Often overlooked behind the imposing wall of No. 1 draft picks on the 49ers’ defensive line is D.J. Jones.
When analysts and fans talk about San Francisco’s defensive front, it’s Nick Bosa, Dee Ford, Arik Armstead, Solomon Thomas and recent first-round choice Javon Kinlaw who draw attention.
Jones wants to be in the conversation, too.
Jones, a nose tackle/defensive tackle, was a sixth-round pick by the 49ers out of Mississippi in 2017. The 6-foot, 321-pounder is a powerful space eater in the middle of the scrimmage mass who doesn’t come roaring off the edge to collect sacks the way Bosa and Ford do, or dominate from the inside – as a pass rusher – a la Armstead.
Yet Jones was a formidable player in 2019, starting the 49ers’ first 11 games after working his way into the starting group in 2018 for four games. In 2019, Jones was in on 23 tackles, had two sacks, forced a fumble, had four tackles for loss and four quarterback pressures. He did the work inside, filling gaps, getting penetration and taking on blockers to help stifle opposing running games and allow teammates to make plays – until he was lost for the season to an ankle injury in an early-December victory over the Saints.
Late in the year, defensive coordinator Robert Saleh compared him to former Seahawks standout nose tackle Brandon Mebane, saying Jones is an “explosive” talent.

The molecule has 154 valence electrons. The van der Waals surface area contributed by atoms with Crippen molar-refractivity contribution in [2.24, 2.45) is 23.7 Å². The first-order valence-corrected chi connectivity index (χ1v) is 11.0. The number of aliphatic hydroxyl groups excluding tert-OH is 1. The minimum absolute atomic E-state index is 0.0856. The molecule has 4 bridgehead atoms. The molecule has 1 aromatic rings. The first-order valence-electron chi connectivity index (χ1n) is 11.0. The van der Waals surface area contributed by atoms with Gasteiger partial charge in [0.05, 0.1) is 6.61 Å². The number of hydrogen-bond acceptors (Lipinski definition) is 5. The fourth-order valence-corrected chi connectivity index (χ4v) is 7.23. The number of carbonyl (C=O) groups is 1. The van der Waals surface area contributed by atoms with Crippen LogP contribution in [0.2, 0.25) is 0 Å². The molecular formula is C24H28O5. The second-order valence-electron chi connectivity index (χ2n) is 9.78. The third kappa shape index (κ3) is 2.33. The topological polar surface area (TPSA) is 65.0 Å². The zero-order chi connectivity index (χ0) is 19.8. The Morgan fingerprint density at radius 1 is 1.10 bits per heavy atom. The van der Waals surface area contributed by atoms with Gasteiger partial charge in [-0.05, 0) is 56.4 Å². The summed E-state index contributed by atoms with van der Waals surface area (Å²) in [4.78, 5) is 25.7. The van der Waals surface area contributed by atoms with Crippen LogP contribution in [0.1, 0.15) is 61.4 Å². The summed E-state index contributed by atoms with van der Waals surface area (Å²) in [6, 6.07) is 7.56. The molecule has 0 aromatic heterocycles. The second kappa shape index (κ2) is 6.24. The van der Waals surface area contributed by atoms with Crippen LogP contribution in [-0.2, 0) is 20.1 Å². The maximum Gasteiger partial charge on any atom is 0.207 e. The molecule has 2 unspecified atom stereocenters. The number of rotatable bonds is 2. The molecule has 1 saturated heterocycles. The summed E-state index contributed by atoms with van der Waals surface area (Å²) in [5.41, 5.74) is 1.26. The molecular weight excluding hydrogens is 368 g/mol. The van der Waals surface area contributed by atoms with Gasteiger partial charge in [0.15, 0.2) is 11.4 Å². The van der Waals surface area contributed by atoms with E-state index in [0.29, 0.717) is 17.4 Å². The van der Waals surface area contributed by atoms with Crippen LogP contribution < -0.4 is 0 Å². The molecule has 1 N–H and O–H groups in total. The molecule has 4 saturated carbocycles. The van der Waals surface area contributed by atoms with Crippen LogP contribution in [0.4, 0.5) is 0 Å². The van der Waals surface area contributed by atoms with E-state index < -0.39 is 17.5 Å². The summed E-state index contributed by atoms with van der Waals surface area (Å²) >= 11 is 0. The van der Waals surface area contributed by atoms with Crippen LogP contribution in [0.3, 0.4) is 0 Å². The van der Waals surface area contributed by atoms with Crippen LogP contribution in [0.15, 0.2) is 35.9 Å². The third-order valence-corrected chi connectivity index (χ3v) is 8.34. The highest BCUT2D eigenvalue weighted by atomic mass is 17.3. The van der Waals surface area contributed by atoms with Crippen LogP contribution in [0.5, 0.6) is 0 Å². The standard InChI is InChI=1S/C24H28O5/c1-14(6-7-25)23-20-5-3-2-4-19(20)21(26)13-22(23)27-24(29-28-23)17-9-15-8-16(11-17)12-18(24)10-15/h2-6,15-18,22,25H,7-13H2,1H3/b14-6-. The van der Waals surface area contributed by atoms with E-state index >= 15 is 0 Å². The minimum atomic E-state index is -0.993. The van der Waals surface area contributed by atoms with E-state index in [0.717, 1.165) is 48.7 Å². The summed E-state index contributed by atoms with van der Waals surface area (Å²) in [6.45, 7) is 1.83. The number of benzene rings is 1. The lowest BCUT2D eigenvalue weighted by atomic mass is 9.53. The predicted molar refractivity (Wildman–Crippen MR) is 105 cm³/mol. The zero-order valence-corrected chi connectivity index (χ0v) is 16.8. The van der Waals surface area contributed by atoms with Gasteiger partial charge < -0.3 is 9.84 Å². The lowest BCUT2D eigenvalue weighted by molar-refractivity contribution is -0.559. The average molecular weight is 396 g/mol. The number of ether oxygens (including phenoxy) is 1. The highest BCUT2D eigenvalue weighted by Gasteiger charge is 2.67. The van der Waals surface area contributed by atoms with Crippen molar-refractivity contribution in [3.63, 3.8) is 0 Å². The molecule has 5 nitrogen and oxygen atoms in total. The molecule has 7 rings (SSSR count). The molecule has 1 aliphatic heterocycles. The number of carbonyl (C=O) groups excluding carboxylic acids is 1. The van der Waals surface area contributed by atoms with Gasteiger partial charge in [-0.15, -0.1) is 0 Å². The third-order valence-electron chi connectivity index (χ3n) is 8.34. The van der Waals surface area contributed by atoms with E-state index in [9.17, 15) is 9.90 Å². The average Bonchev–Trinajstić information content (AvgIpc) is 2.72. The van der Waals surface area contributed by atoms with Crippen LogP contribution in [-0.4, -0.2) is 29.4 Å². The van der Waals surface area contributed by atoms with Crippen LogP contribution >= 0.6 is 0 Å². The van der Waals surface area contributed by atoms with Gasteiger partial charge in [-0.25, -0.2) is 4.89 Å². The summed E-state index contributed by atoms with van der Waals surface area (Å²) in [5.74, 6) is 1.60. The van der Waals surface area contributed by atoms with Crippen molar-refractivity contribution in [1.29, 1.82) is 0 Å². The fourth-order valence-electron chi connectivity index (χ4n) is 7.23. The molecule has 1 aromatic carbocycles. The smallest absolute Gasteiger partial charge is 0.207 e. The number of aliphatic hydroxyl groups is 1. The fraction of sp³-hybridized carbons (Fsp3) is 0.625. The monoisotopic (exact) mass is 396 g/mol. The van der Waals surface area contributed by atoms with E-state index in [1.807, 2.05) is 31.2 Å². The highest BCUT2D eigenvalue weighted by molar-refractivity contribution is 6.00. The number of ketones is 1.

“He’s just got great balance, great explosion, great foot quickness and a lot of power,” Saleh told reporters. “He’s kind of built low to the ground so he’s tough to deal with.”
Jones says his ankle is “100 percent,” and he’s eager to get back to the Bay Area from his home in South Carolina once the Niners re-open team facilities.
Jones says he’s working hard to make himself a better and more versatile player so he can become more of a three-down defensive lineman than a situational defender on running downs.
“I’m just simulating rushing the passer,” Jones told reporters recently, when describing his workouts. “I’m so used to run blocking and standing the guy up and looking for the ball to come to me. But with pass rush, you’ve got to get the quarterback. I’ve never really been a third-down guy, but I can be that guy and that’s what I’m working on now.
“As long as I keep moving my feet, as my defensive line coach (Kris Kocurek) continues to tell me to work on, I can get to the quarterback.”
Jones, 25, also is a relative bargain. He goes into the final year of his contract due to make as much as $861,967. A big season in 2020 could set up a big reward for him in 2021.